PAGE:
You build many in the game of hockey.
The close friendships are traditionally with fellow teammates, but often the number of close relationships that players build are with members of the opposition.
You often see Rockets players conversing with those from the opposition after a game. Either former teammates in the WHL or in minor hockey, those bonds are tough to break.
In one instance this season, Moose Jaw Warriors forward Jesse Paradis was seen getting a post game hug from a Rockets player as the Warriors completed their post game meal at Manhattan Point and headed onto the bus.
Those are strong friendships that will likely last a lifetime.
But as the Rockets head into back-to-back games with the Chilliwack Bruins this weekend, I often wonder what the relationship is like now between Rockets forward Mitchell Callahan and Bruins pest Curt Gogol.
Inseparable when they were teammates in Kelowna, the two have now fought twice since Gogol was acquired by the Bruins from the Saskatoon Blades.
It appears that Gogol has a chip on his shoulders wanting to prove to Callahan and to anyone willing to watch, that he is the tougher of the two.
Callahan looks like he could care less.
The 19 year-old is more concerned about the teams success and becoming a complete player.
It's often suggested that what happens on the ice stays on the ice and that Callahan and Gogol can put away their differences when the buzzer sounds and the game is over.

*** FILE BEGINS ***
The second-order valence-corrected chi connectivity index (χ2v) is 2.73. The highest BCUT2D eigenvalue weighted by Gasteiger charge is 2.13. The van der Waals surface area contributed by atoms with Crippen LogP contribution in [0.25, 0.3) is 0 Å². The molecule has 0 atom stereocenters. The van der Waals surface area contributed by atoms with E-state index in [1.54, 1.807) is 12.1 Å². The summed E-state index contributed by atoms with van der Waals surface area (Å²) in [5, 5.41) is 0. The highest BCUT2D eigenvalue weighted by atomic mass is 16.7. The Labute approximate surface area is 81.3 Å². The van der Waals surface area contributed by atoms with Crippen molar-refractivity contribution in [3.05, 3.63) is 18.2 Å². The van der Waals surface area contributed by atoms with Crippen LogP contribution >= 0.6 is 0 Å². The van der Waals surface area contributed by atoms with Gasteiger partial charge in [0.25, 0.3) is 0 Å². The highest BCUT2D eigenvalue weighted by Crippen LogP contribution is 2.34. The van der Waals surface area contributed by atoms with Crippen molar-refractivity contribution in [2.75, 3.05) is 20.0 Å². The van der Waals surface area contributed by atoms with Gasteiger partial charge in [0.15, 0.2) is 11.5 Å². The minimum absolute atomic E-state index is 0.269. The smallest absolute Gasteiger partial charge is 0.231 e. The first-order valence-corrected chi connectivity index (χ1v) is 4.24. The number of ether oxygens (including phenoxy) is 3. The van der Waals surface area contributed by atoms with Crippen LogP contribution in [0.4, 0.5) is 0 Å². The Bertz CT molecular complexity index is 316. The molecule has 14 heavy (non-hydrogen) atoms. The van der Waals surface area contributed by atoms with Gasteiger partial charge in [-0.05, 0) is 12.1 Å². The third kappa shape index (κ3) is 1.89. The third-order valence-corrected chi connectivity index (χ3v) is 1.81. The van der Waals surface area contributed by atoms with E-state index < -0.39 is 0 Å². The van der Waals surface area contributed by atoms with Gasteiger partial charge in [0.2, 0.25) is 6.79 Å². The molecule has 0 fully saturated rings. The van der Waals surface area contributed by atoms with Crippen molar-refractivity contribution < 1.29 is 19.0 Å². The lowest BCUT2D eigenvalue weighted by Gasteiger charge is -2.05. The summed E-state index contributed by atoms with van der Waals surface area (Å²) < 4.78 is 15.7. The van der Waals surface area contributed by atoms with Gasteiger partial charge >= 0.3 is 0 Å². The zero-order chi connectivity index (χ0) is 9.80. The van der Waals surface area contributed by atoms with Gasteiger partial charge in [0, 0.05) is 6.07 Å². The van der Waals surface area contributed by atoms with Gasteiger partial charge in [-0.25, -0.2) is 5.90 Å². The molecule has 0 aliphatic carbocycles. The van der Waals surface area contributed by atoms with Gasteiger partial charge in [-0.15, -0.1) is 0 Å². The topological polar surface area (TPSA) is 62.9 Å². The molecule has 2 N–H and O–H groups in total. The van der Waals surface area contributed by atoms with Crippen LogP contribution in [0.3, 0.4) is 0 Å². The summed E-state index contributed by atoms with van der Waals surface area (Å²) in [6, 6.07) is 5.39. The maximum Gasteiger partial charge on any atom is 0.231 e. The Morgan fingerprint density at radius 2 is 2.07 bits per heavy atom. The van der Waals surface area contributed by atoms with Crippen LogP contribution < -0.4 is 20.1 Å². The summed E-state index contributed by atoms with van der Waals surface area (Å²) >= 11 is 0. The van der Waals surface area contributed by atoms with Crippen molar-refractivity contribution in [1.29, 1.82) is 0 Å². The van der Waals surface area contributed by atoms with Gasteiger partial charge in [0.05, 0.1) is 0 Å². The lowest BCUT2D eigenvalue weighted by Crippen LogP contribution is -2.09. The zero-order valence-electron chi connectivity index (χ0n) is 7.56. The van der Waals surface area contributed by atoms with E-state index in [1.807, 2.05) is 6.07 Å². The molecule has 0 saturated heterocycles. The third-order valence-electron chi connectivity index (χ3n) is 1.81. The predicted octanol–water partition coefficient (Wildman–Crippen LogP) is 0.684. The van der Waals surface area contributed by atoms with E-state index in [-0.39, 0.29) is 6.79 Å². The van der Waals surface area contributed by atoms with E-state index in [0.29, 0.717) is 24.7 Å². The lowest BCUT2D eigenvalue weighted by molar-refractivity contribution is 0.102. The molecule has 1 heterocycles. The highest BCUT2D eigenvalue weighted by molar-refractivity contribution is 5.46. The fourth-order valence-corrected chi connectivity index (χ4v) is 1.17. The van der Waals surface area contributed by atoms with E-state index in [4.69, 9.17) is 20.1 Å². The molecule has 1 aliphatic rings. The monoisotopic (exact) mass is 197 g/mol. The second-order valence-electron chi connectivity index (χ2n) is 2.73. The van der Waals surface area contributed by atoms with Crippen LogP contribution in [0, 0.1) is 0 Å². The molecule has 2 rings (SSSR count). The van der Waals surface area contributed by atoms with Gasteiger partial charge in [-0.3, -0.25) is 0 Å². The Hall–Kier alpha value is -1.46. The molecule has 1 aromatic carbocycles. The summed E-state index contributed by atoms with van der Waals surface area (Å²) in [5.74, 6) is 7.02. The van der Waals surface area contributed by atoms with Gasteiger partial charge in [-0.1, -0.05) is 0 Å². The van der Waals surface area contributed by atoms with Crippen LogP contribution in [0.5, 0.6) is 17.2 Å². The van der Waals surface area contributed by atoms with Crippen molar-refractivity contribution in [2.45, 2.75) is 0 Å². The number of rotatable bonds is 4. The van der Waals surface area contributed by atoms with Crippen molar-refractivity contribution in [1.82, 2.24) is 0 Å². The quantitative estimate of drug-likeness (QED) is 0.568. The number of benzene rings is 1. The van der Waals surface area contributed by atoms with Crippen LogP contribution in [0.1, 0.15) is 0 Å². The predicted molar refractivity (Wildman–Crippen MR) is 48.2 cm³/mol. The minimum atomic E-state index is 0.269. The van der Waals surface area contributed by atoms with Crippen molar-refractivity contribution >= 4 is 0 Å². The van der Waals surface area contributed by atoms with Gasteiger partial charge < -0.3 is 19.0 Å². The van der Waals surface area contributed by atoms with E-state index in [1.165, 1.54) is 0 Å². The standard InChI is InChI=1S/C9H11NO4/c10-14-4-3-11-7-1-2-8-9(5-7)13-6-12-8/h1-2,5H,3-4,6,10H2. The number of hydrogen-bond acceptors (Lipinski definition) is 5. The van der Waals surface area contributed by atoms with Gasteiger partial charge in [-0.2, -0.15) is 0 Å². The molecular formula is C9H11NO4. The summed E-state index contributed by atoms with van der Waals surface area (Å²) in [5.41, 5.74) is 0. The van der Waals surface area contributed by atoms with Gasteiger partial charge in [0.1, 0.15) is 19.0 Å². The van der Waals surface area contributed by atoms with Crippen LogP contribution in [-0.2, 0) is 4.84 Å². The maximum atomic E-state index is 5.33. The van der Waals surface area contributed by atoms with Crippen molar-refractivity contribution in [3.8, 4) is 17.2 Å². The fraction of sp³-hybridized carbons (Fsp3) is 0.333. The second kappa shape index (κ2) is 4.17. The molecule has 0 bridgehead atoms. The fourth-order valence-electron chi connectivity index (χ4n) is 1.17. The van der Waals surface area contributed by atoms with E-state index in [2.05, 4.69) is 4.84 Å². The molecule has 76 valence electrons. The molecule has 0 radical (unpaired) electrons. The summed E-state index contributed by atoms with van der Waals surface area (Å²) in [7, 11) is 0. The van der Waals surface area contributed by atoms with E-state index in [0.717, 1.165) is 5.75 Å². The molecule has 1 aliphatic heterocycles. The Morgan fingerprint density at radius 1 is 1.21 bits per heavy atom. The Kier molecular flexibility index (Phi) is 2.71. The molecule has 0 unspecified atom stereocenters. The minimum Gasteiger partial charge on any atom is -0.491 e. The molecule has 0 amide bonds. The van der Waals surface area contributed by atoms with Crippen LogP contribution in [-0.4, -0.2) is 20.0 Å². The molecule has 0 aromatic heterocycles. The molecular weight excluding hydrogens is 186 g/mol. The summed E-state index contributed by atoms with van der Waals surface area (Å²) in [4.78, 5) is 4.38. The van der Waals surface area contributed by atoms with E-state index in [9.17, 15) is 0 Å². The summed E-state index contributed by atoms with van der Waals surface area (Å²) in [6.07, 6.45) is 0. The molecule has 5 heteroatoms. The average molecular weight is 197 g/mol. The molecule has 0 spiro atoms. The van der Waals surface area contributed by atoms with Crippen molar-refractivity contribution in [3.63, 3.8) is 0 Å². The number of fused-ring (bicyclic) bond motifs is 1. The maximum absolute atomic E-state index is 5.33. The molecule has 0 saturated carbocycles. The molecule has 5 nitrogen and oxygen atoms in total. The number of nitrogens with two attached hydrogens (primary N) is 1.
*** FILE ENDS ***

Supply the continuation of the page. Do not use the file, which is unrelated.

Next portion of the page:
But as an observer, I would personally find it tough to be chummy-chummy with Gogol after some of the recent happenings between the two.
In a fight in November, Callahan explained to Gogol prior to the game that he wasn't going to fight, yet Gogol did his best to tangle with Callahan, going so far as to hitting him when the scrap was clearly broken up by the linesman.
Then the aftermath of a fight between the two in last Wednesday's 6-4 Rockets win had me wondering if these two players are truly friends?
Gogol was seen chirping the Rockets bench with Callahan throwing back verbal barbs in retaliation.
Just innocent fun between pals or a true dislike for one another?
I'm all about gamesmanship, but a mutual respect should be shown between the two players if they are true friends, right?
If Callahan and Gogol are really as close as they suggest, it's an odd relationship that I just don't understand.
It will be interesting to see the two take their relationship to a new level in a home and home series this weekend.